21.3.2019
El portal informativo de
 
Gabriel C. Salvia
Human rights, North Korea and Latin America
Por Gabriel C. Salvia
Twitter: @GabrielSalvia
11 de diciembre de 2014
Despite of not having the communications of the developed democracies during the Universal Periodic Review of North Korea at least the majority of the Latin American countries voted on November 18th in favor of the critical resolution about the situation of human rights in this country and like that the political division of the region was shown again.
 

The region reveals its inconsistencies regarding human rights and the division in foreign policy between the countries in Latin America.

Last 18th of November the UN General Assembly considered a critical resolution on the situation of human rights in North Korea. In that opportunity 111 countries voted in favor, 55 abstained and 19 voted against it. The Latin American countries, which voted in favor were Argentina, Brazil, Chile, Colombia, Costa Rica, Guatemala, Haiti, Honduras, Mexico, Panama, Paraguay, Peru and Uruguay; El Salvador, Nicaragua and the Dominican Republic abstained; against the resolution voted Bolivia, Cuba, Ecuador and Venezuela.

As seen above, facing an emblematic case in which fundamental freedoms are severely violated, the position of the Latin American countries is contradictory, even between those countries as Argentina, Brazil and Uruguay that keep an indulgent silence about the political repression in Cuba and Venezuela.

It should also be taken into consideration that the Democratic People's Republic of Korea is considered the most closed and repressive regime on earth. The report by Léo Moreau on the second rounds of the Universal Periodic Review of North Korea in the UN Human Rights Council emphasizes the severity of the situation there. One of them is the social structure of North Korea, typically Orwellian, which differentiates three groups: the “essential”, the “hesitant” and the “hostile” class.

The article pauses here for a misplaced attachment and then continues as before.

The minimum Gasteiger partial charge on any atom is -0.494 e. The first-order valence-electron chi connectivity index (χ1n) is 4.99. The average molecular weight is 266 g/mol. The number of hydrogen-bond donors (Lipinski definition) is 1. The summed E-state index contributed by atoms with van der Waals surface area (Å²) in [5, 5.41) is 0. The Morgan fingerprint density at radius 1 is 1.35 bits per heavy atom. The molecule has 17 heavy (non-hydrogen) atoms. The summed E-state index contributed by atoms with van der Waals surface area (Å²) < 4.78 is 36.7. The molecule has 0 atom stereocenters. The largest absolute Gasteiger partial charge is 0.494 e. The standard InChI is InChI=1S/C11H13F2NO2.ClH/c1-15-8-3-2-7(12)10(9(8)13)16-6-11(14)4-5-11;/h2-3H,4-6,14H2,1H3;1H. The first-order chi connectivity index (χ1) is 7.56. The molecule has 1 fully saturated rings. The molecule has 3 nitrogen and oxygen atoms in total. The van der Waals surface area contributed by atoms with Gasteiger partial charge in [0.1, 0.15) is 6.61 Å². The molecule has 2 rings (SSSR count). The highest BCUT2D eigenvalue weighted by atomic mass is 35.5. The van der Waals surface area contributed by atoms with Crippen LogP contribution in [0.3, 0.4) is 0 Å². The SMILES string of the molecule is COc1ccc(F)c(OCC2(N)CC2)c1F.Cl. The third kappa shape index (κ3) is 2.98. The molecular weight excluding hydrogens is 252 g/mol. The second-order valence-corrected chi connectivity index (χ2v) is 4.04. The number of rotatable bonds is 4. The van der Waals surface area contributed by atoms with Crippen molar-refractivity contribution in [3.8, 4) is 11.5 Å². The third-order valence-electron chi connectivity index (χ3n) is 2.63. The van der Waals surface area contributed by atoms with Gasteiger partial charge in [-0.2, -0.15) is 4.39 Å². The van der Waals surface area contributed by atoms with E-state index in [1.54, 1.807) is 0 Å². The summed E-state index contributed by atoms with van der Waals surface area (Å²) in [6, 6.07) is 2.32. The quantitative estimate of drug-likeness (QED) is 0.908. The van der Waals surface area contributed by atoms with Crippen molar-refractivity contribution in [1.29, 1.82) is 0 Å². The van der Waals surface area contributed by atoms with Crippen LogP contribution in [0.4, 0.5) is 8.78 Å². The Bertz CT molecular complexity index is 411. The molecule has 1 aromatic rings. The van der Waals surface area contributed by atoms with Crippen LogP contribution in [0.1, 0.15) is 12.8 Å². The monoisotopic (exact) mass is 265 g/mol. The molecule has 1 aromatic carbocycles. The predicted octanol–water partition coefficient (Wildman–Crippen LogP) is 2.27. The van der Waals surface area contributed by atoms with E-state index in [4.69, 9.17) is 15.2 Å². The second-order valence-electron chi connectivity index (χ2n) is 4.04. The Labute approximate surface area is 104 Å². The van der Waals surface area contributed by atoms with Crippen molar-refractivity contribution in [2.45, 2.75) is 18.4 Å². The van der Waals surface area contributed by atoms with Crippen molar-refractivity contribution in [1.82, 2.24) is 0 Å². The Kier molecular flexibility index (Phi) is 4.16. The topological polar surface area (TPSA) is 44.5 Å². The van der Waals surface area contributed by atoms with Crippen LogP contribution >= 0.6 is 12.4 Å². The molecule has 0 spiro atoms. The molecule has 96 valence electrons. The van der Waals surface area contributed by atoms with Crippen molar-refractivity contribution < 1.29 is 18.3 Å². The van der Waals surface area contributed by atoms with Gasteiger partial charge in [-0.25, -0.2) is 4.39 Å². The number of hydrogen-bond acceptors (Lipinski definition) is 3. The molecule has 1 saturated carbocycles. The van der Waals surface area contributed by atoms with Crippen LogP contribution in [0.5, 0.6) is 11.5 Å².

The report, published by the International Relations and Human Rights Observatory of the Puente Democrático Program of CADAL shows that in North Korea there are four types of basic punishment: death penalty, forced correctional labor of indefinite duration, forced correctional labor of definite duration and work instruction. Furthermore, there are “concentration camps for political prisoners” (kwan-li-so).

During the Universal Periodic Review of North Korea, that took place this year in Geneva, Argentina expressed its concern about the situation of human rights in that country and showed that the situation of a person deprived of liberty in prison camps requires special attention. That is why it recommended to make efforts to respect all fundamental rights and liberties of all the population, especially those of women and children. Argentina also recommended adopting certain necessary measures that enable the fight against impunity of the perpetrators of violent acts and all human rights violations as well as ending the practice of imprisonment in special camps, closing them and promoting necessary reforms in the juridical system to enable fair trials and the guarantee of rules of procedure.

For its part, completely opposing the Argentinian statement, the Cuban government made evident its rejection of the Universal Periodic Review of Human Rights, and noted that North Korea “is working on strengthening a socialist society over the aggressive anti-imperialist politics aiming at the country”. In like manner, Bolivia lauded the “progress North Korea made” and encouraged the country to continue “strengthen the protection of human rights on the institutional, legal and normative level”.